Anyone who has walked our desert knows that broken glass is something you see every day. I originally set out to photograph a Joshua tree but on my adventure back I spotted this pile of glass. Now normally I would have just walked by, but since I was looking for ordinary objects to become more extraordinary I thought the glass might be fun to photography. When looking at the glass through the lens I began to see the glass in a different form, my daughter thought it was beautiful and my son thought it was jewels here is what I got…
Collage of Broken Glass
Took this shot because you could see the sage bush in the reflection of the glass.
Close up shot from the south.
Shot taken down on ground, trying to find a new perspective.
Taken at the North East angle where I spotted a cool broken bottle top
Using a different focus taken from the North side.
How the glass appeared as I first approached it.
Shot taken from the East side of the glass
This is the blended picture, where I took one picture and laid it over the top of another picture and with the tips from Sister Esplin’s book I was able to blend the two pictures together to make one.
Process: I really enjoyed taking these photos. It was a lot of fun laying on the ground, metering the light, and zooming in on different pieces of glass and focusing on different aspects as well. After I was done shooting from different angles, I took my photos to Adobe Photoshop CS6 Were I edited them. Since this program was fairly new to me I kept my edits simple. I increased my exposure, vibrancy, and on a few of my photos I increased the saturation. I also adjusted the brightness and darkness of the photos to help keep the brightness of the glass or darkness of the glass bottle. I then created my blended photo which was a challenge at first but Sister Esplin’s steps really helped my overlay the pictures and find fun ways to blend my photos. I blended my photos with the color burn, changed the opacity to 70% on the top photo and lightened it up. If you look closely you can see glass pieces in the sage bush. Then I created a college where I added my favorite shots after editing was complete and I did a clipping mass to fit my photos into my rectangle shape.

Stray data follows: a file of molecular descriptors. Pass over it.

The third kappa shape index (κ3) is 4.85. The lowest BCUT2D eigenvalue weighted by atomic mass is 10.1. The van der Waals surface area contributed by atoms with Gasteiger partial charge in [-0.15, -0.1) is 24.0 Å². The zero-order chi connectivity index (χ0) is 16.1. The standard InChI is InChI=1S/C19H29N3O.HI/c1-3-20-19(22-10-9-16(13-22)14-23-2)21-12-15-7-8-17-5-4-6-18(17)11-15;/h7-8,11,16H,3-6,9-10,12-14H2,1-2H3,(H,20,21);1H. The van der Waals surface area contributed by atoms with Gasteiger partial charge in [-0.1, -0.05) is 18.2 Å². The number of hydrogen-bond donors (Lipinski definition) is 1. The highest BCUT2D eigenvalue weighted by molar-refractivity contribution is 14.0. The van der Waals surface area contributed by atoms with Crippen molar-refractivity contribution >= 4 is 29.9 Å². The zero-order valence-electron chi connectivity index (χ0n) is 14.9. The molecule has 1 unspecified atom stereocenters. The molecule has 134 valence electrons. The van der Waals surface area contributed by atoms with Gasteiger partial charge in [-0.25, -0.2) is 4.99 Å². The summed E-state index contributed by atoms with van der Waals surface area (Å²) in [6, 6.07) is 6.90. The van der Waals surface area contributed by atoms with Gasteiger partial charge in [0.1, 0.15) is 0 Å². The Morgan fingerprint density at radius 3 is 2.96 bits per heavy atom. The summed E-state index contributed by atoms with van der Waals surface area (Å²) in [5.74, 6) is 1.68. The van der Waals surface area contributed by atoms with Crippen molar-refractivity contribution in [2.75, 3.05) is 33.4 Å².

Critique: I critiqued Lani Wong and Connie Willard’s collages. Lisa Smith, Savanah Raymond-Burke, Connie Shirley, and my instructor critiqued me. I was advised to change the typography because it was hard to read, change the background color and correct spacing between images. I took the advice that was given to me and made changes to my college. I changed the background color to match the blue from one of the glass pieces, I changed the font from decorative to San Serif, and I corrected the spacing between the images.
Font: Noteworthy (San Serif)